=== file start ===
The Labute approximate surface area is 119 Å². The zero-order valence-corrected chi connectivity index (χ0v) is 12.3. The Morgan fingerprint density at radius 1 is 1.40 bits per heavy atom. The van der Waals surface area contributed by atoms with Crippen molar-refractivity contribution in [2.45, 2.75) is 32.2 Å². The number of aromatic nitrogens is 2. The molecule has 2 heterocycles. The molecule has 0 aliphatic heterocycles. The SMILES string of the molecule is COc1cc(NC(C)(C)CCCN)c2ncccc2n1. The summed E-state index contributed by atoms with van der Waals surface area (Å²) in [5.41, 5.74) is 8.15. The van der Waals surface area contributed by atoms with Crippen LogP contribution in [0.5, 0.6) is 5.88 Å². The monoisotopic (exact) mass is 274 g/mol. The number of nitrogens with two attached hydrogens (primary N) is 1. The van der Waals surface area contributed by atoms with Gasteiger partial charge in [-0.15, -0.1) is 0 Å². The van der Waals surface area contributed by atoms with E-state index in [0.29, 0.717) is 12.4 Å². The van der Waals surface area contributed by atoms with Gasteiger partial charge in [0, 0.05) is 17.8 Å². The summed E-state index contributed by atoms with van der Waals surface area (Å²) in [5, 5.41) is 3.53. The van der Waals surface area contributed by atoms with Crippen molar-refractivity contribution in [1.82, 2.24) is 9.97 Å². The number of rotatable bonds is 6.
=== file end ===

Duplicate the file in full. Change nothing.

The Labute approximate surface area is 119 Å². The zero-order valence-corrected chi connectivity index (χ0v) is 12.3. The Morgan fingerprint density at radius 1 is 1.40 bits per heavy atom. The van der Waals surface area contributed by atoms with Crippen molar-refractivity contribution in [2.45, 2.75) is 32.2 Å². The number of aromatic nitrogens is 2. The molecule has 2 heterocycles. The molecule has 0 aliphatic heterocycles. The SMILES string of the molecule is COc1cc(NC(C)(C)CCCN)c2ncccc2n1. The summed E-state index contributed by atoms with van der Waals surface area (Å²) in [5.41, 5.74) is 8.15. The van der Waals surface area contributed by atoms with Crippen LogP contribution in [0.5, 0.6) is 5.88 Å². The monoisotopic (exact) mass is 274 g/mol. The number of nitrogens with two attached hydrogens (primary N) is 1. The van der Waals surface area contributed by atoms with Gasteiger partial charge in [-0.15, -0.1) is 0 Å². The van der Waals surface area contributed by atoms with E-state index in [0.29, 0.717) is 12.4 Å². The van der Waals surface area contributed by atoms with Gasteiger partial charge in [0, 0.05) is 17.8 Å². The summed E-state index contributed by atoms with van der Waals surface area (Å²) in [5, 5.41) is 3.53. The van der Waals surface area contributed by atoms with Crippen molar-refractivity contribution in [1.82, 2.24) is 9.97 Å². The number of rotatable bonds is 6.